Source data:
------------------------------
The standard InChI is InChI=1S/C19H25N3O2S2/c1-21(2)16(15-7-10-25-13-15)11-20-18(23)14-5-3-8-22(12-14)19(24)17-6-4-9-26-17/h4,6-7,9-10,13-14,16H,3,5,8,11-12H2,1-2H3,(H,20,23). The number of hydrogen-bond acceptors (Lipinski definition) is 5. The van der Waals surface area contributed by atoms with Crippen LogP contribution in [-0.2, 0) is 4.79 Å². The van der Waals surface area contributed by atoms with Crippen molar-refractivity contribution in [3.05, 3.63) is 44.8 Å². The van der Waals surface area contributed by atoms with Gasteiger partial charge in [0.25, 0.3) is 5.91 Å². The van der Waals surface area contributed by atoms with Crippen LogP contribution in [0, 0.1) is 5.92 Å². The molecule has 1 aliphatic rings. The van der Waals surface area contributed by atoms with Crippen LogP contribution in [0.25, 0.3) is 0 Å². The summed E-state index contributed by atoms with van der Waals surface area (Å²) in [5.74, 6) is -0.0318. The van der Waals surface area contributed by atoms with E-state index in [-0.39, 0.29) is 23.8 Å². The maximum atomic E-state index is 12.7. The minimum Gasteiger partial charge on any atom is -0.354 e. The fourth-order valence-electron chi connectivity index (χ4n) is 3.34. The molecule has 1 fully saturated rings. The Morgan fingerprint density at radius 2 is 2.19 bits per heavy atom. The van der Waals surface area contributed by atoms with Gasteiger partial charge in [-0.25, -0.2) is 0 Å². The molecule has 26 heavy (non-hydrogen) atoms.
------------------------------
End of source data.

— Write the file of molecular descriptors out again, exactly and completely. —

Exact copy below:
The standard InChI is InChI=1S/C19H25N3O2S2/c1-21(2)16(15-7-10-25-13-15)11-20-18(23)14-5-3-8-22(12-14)19(24)17-6-4-9-26-17/h4,6-7,9-10,13-14,16H,3,5,8,11-12H2,1-2H3,(H,20,23). The number of hydrogen-bond acceptors (Lipinski definition) is 5. The van der Waals surface area contributed by atoms with Crippen LogP contribution in [-0.2, 0) is 4.79 Å². The van der Waals surface area contributed by atoms with Crippen molar-refractivity contribution in [3.05, 3.63) is 44.8 Å². The van der Waals surface area contributed by atoms with Gasteiger partial charge in [0.25, 0.3) is 5.91 Å². The van der Waals surface area contributed by atoms with Crippen LogP contribution in [0, 0.1) is 5.92 Å². The molecule has 1 aliphatic rings. The van der Waals surface area contributed by atoms with Crippen LogP contribution in [0.25, 0.3) is 0 Å². The summed E-state index contributed by atoms with van der Waals surface area (Å²) in [5.74, 6) is -0.0318. The van der Waals surface area contributed by atoms with E-state index in [-0.39, 0.29) is 23.8 Å². The maximum atomic E-state index is 12.7. The minimum Gasteiger partial charge on any atom is -0.354 e. The fourth-order valence-electron chi connectivity index (χ4n) is 3.34. The molecule has 1 fully saturated rings. The Morgan fingerprint density at radius 2 is 2.19 bits per heavy atom. The van der Waals surface area contributed by atoms with Gasteiger partial charge in [-0.25, -0.2) is 0 Å². The molecule has 26 heavy (non-hydrogen) atoms.